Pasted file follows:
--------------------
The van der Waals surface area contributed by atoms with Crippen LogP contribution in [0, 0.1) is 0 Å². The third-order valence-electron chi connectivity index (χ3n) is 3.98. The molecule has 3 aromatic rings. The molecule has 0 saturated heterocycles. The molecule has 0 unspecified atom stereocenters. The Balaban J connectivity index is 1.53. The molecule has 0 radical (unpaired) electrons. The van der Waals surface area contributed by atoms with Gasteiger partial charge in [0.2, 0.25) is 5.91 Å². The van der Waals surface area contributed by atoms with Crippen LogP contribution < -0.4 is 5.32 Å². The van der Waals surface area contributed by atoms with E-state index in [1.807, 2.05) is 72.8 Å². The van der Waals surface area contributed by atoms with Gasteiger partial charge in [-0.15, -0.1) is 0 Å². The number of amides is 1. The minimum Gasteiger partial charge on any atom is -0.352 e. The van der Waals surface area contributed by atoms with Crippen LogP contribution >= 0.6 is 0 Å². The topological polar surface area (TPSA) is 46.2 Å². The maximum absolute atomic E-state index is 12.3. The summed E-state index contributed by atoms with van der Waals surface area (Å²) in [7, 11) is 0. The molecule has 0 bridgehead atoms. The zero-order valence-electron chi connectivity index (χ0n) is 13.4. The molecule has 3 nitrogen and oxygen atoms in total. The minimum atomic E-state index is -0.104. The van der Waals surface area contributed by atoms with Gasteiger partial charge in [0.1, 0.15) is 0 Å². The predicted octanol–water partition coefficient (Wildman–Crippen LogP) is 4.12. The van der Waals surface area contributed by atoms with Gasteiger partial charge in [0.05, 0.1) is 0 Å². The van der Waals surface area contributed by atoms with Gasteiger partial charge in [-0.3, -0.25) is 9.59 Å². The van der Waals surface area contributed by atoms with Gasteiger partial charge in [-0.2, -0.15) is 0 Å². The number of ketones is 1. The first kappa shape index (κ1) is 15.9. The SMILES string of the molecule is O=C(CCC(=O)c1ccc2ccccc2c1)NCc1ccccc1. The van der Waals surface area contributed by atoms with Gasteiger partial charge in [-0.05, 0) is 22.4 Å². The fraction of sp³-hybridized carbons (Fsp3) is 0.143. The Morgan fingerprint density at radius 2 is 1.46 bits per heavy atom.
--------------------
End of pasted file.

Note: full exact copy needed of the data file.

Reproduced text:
The van der Waals surface area contributed by atoms with Crippen LogP contribution in [0, 0.1) is 0 Å². The third-order valence-electron chi connectivity index (χ3n) is 3.98. The molecule has 3 aromatic rings. The molecule has 0 saturated heterocycles. The molecule has 0 unspecified atom stereocenters. The Balaban J connectivity index is 1.53. The molecule has 0 radical (unpaired) electrons. The van der Waals surface area contributed by atoms with Gasteiger partial charge in [0.2, 0.25) is 5.91 Å². The van der Waals surface area contributed by atoms with Crippen LogP contribution < -0.4 is 5.32 Å². The van der Waals surface area contributed by atoms with E-state index in [1.807, 2.05) is 72.8 Å². The van der Waals surface area contributed by atoms with Gasteiger partial charge in [-0.15, -0.1) is 0 Å². The number of amides is 1. The minimum Gasteiger partial charge on any atom is -0.352 e. The van der Waals surface area contributed by atoms with Crippen LogP contribution >= 0.6 is 0 Å². The topological polar surface area (TPSA) is 46.2 Å². The maximum absolute atomic E-state index is 12.3. The summed E-state index contributed by atoms with van der Waals surface area (Å²) in [7, 11) is 0. The molecule has 0 bridgehead atoms. The zero-order valence-electron chi connectivity index (χ0n) is 13.4. The molecule has 3 nitrogen and oxygen atoms in total. The minimum atomic E-state index is -0.104. The van der Waals surface area contributed by atoms with Gasteiger partial charge in [0.1, 0.15) is 0 Å². The predicted octanol–water partition coefficient (Wildman–Crippen LogP) is 4.12. The van der Waals surface area contributed by atoms with Gasteiger partial charge in [0.05, 0.1) is 0 Å². The van der Waals surface area contributed by atoms with Gasteiger partial charge in [-0.3, -0.25) is 9.59 Å². The van der Waals surface area contributed by atoms with Gasteiger partial charge in [-0.2, -0.15) is 0 Å². The number of ketones is 1. The first kappa shape index (κ1) is 15.9. The SMILES string of the molecule is O=C(CCC(=O)c1ccc2ccccc2c1)NCc1ccccc1. The van der Waals surface area contributed by atoms with Gasteiger partial charge in [-0.05, 0) is 22.4 Å². The fraction of sp³-hybridized carbons (Fsp3) is 0.143. The Morgan fingerprint density at radius 2 is 1.46 bits per heavy atom.